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Problems with sudo

On Mon, Nov 30, 2009 at 02:24:59PM -0500, Kevin D. Clark wrote:
> Dan Ritter writes:
> > On Mon, Nov 30, 2009 at 12:49:21PM -0500, Kevin D. Clark wrote:
> > > Dan Ritter writes:
> > > 
> > > [in a hypothetical memo from senior_manager]
> > > >   Root or administrative privileges are available by default for
> > > >   your desktop (or laptop) systems. You must keep the existing
> > > >   /etc/sudoers file intact to allow sysadmin staff to assist
> > > >   you.
> > > > 
> > > >   No one will directly use a root or administrative privileged
> > > >   account on any development or production system, except for
> > > >   authorized sysadmin staff. Privileges may be granted via
> > > >   'sudo' for specific users on specific machines.
> > > 
> > > OK, I'll bite.
> [...]
> > If it's your desktop machine or the moral equivalent thereof, you install
> > it yourself, preferably from the company's local repository.
> I agree with this.  But then again, all of the machines that exist in
> my work area are either my "desktop" machines or my "development"
> machines, and, just to be really really clear, the line between a
> "desktop" machine and a "development" machine is pretty fuzzy in my
> book.  I don't get hung up on trying to precisely define the lines
> here either, and all that I've ever done with desktop/development
> machines is make companies money...

Ah. It's a much cleaner demarcation over here: a desktop or laptop or such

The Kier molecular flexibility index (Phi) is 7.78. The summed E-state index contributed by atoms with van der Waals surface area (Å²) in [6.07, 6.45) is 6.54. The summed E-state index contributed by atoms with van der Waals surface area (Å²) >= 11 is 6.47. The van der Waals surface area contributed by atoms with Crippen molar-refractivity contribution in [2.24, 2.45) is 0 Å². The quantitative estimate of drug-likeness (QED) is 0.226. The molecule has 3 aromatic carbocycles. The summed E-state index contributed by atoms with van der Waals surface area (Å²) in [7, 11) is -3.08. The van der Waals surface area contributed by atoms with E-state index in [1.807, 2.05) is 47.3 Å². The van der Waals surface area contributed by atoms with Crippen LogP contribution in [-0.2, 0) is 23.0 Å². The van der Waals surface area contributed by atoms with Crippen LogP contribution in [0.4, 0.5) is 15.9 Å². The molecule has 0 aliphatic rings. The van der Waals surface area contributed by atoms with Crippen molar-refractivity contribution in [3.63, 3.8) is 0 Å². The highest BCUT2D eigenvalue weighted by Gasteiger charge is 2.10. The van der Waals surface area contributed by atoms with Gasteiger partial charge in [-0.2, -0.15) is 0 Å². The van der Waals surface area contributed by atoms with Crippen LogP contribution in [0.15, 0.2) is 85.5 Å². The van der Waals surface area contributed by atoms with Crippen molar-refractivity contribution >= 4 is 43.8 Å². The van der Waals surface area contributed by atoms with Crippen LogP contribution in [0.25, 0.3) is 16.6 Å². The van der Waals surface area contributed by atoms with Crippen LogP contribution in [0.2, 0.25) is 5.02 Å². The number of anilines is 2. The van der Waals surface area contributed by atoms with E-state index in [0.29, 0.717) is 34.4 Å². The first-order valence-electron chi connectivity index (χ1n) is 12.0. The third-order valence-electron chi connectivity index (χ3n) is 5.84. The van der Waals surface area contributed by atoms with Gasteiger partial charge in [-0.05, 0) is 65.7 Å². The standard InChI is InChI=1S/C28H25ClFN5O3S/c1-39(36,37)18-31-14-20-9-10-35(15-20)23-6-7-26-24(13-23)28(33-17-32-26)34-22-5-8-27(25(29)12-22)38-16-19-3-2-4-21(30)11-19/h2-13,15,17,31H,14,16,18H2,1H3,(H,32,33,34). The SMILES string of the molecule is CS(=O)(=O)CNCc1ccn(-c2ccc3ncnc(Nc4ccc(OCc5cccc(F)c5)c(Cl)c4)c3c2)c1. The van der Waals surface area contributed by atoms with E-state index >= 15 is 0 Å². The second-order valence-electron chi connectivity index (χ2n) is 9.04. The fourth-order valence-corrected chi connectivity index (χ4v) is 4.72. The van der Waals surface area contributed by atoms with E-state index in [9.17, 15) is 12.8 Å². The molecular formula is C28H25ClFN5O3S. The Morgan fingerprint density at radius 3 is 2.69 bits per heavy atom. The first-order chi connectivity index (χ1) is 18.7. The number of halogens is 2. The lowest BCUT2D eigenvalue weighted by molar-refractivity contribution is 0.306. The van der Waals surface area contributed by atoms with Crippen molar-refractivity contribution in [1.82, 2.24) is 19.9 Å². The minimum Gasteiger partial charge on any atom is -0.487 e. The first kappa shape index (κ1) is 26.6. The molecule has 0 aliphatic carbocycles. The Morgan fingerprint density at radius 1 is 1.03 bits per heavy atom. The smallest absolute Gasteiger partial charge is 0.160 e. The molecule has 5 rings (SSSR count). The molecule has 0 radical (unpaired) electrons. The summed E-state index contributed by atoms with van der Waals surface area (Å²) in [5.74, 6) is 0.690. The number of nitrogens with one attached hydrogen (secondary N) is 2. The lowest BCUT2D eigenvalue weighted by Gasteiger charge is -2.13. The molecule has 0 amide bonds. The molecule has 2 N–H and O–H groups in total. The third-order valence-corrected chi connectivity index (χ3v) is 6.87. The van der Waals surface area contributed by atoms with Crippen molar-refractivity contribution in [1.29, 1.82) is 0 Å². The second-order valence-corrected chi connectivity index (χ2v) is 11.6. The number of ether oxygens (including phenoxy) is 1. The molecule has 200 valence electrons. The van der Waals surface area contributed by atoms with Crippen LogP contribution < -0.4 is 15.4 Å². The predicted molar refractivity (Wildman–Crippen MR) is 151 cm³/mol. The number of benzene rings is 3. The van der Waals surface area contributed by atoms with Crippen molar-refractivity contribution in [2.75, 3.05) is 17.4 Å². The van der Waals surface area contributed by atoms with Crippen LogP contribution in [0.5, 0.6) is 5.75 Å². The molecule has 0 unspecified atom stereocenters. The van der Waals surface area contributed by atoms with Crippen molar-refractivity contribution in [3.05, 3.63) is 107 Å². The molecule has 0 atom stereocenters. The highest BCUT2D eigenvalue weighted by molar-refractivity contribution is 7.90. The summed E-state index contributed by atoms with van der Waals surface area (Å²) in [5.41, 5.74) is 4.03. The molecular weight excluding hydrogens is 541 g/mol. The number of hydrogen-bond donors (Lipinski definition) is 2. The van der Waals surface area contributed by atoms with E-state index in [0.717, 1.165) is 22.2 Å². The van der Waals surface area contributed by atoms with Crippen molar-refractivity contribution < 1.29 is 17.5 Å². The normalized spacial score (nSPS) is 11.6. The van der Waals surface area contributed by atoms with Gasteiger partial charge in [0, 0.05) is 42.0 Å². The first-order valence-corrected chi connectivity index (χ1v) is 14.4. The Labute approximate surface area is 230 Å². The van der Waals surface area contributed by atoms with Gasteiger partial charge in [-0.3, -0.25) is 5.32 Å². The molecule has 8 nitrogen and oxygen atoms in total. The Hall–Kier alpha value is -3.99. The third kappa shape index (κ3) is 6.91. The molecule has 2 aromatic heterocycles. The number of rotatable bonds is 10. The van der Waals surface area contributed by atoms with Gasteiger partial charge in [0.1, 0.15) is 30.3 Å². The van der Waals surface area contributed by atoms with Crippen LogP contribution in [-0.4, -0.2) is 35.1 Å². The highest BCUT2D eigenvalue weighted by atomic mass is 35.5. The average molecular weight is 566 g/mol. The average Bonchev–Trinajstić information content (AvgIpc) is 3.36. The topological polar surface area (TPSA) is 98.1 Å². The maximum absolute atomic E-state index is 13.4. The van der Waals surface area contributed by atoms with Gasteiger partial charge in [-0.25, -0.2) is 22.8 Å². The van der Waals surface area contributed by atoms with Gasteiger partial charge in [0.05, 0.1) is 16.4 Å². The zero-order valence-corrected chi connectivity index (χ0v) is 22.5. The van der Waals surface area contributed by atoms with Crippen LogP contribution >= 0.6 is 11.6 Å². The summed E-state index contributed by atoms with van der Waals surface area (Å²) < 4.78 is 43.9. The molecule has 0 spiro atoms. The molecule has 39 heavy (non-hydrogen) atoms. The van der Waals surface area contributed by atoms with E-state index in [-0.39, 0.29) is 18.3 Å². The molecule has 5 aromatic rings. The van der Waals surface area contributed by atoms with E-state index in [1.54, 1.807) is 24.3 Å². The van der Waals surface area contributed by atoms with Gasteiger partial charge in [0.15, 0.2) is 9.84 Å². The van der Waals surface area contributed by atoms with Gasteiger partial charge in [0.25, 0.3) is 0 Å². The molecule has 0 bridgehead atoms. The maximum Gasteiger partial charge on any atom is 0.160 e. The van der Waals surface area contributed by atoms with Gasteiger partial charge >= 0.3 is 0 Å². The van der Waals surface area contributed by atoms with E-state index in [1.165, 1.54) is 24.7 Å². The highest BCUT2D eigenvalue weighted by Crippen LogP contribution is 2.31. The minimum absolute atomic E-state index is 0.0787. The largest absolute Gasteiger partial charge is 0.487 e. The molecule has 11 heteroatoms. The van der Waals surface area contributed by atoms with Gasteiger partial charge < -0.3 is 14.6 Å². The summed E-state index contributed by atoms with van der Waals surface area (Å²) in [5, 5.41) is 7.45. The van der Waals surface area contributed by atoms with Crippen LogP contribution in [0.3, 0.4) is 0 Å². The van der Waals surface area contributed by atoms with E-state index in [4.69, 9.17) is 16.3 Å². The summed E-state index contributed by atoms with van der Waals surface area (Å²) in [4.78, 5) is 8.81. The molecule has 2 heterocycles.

is a machine that sits on your desk and has a nice screen or two and is
set up the way you want it. You do your email and your IM and your word
processing and expense reports and so forth on it. It doesn't matter if
it's a Mac or a tutti-frutti Linux box or what have you. We don't back it
up, and we expect that the worst that happens if the disk goes bad on it
is that you borrow a sub-optimal machine until we get you a replacement.

Development machines aren't on your desk, even if you're the only person
who ever uses it. It might be under your desk, it might be in a machine
room. It replicates some sub- or super-set of one or more production
configurations, in a way which makes sense for the projects you work
on.  The object of a dev machine is to build and test software that you
keep in the version control system and eventually is committed into a
production release. Along the way, it goes to alpha, QA, and beta.

A few things fall out of this approach. You can work anywhere you have
a net connection. You pretty much can't work without one. Everyone can
telecommute, and on snow days, most people do. If you are sick but still
mentally functional, you can just work from home. The office net
connections become extremely important. 

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